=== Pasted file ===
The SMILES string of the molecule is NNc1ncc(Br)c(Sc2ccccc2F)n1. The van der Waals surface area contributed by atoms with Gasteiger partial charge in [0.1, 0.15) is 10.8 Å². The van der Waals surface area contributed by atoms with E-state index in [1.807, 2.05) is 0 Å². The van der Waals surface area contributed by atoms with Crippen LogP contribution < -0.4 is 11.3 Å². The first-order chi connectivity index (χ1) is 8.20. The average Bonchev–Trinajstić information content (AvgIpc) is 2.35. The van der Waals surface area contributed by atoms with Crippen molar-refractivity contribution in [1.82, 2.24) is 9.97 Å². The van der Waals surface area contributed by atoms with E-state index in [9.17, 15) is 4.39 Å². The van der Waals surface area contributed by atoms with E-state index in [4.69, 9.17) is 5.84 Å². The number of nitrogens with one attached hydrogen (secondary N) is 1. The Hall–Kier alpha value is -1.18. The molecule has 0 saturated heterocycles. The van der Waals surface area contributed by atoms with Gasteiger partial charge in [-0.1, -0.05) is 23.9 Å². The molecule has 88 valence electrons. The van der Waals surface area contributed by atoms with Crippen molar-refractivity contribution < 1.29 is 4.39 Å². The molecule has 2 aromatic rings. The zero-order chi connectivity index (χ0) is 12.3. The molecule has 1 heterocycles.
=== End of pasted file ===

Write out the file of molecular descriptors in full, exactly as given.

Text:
The SMILES string of the molecule is NNc1ncc(Br)c(Sc2ccccc2F)n1. The van der Waals surface area contributed by atoms with Gasteiger partial charge in [0.1, 0.15) is 10.8 Å². The van der Waals surface area contributed by atoms with E-state index in [1.807, 2.05) is 0 Å². The van der Waals surface area contributed by atoms with Crippen LogP contribution < -0.4 is 11.3 Å². The first-order chi connectivity index (χ1) is 8.20. The average Bonchev–Trinajstić information content (AvgIpc) is 2.35. The van der Waals surface area contributed by atoms with Crippen molar-refractivity contribution in [1.82, 2.24) is 9.97 Å². The van der Waals surface area contributed by atoms with E-state index in [9.17, 15) is 4.39 Å². The van der Waals surface area contributed by atoms with E-state index in [4.69, 9.17) is 5.84 Å². The number of nitrogens with one attached hydrogen (secondary N) is 1. The Hall–Kier alpha value is -1.18. The molecule has 0 saturated heterocycles. The van der Waals surface area contributed by atoms with Gasteiger partial charge in [-0.1, -0.05) is 23.9 Å². The molecule has 88 valence electrons. The van der Waals surface area contributed by atoms with Crippen molar-refractivity contribution < 1.29 is 4.39 Å². The molecule has 2 aromatic rings. The zero-order chi connectivity index (χ0) is 12.3. The molecule has 1 heterocycles.